Campaigners for tighter media regulation have accused ministers of "collusion" with the press after a leaked letter showed how a senior newspaper executive warned that plans for a Royal Charter underpinned by statute would be "very difficult to sell" to the industry.
The Hacked Off campaign claimed that Cabinet Office minister Oliver Letwin "watered down" his plans in response to behind-the-scenes lobbying from the press, dropping the proposal for statutory underpinning and giving the industry more say over the membership of a new body to oversee its self-regulatory regime.
The letter showed that newspaper bosses were "giving orders" to Government ministers on the implementation of the Leveson Report into press standards, said Hacked Off director Brian Cathcart.
But the letter's writer Peter Wright, editor emeritus of Daily Mail publishers Associated Newspapers, dismissed Prof Cathcart's claims as "preposterous" while a Conservative source insisted that the party had discussed its proposals "in an open and transparent fashion" with a number of interested parties, including Hacked Off.
In his letter to Letwin on January 4, Wright said he had discussed working drafts of the Royal Charter with senior figures representing all the national newspaper groups, all of whom shared his concerns.
Particular worries included plans for a statute to enshrine the Charter in law and uncertainty over the membership of a Recognition Panel to verify the press regulation regime, he wrote. It would be "highly desirable" if at least one of the members had a working knowledge of the industry.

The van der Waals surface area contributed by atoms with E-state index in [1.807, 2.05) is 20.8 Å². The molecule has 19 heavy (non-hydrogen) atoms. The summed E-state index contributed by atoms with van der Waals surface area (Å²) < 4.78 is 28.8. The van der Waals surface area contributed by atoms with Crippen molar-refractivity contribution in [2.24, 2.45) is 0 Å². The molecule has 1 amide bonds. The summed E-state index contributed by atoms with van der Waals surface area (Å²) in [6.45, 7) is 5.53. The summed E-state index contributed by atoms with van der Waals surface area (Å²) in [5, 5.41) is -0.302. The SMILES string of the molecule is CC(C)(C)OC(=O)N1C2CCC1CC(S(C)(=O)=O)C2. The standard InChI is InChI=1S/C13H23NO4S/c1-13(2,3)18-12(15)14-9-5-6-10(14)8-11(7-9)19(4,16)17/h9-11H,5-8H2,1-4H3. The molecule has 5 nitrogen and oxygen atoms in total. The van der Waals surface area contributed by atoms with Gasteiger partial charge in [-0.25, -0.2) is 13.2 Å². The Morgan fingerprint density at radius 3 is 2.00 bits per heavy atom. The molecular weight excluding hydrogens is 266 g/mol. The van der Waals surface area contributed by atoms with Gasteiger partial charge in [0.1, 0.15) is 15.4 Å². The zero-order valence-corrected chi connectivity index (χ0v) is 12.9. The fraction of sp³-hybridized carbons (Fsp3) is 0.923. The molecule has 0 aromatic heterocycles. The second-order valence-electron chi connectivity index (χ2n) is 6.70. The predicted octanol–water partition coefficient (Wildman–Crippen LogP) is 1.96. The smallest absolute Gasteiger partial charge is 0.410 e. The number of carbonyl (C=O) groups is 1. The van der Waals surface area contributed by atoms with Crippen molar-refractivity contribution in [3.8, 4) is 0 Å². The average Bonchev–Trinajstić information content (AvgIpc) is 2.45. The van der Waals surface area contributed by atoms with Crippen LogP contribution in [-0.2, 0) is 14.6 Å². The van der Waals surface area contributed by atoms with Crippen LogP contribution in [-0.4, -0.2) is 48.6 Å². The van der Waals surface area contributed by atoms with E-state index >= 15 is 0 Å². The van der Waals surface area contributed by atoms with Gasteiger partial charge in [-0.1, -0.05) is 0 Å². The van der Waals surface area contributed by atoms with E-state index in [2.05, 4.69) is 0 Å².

Wright said that "red lines" drawn up by the press were not reflected in the draft proposals and warned of a "monstrous chilling effect" on investigative journalism if claimants were allowed to sue over information which had not been published.
Prof Cathcart said that the final proposals published by Conservative Culture Secretary Maria Miller on February 12 appeared to have been amended to meet industry concerns.
"This is proof of a disgraceful stitch-up which puts proprietors before victims," said Prof Cathcart.
"Taken alongside the changes that have been made to the Royal Charter, it shows that newspaper bosses have been giving orders to ministers behind the scenes, just weeks after the Leveson Report declared that such secret manipulation damaged the interests of the public.
"Sections of the press are clearly using privileged access to the most senior ranks of Government to water down Lord Justice Leveson's recommendations."
Letwin and Prime Minister David Cameron "appear to have caved in on almost every single point", said Prof Cathcart, adding: "If more evidence of collusion between newspapers and ministers was required, we now have it in black and white."
But Wright responded: "This letter was written in response to a letter from Oliver Letwin seeking the industry's views on working drafts of the Government's proposed Royal Charter and underpinning statutory clause.
"As Mr Letwin explained, it was part of ongoing discussions and wider consultation, in which Hacked Off have also taken part.
"For Brian Cathcart to say that this was the newspaper industry 'giving orders' to ministers is preposterous.
"Are Hacked Off really suggesting that publishers and editors should be allowed to express no view at all on the future of their own industry, an industry that has enjoyed freedom of expression for 300 years?"
A Conservative spokesman said: "The Royal Charter was discussed in an open and transparent fashion prior to publication with a range of stakeholders.
"We had and continue to have numerous discussions with Hacked Off, other political parties and the industry.
"It is our intention to implement the principles of Leveson effectively and the Royal Charter would provide the toughest system of press regulation this country has ever seen."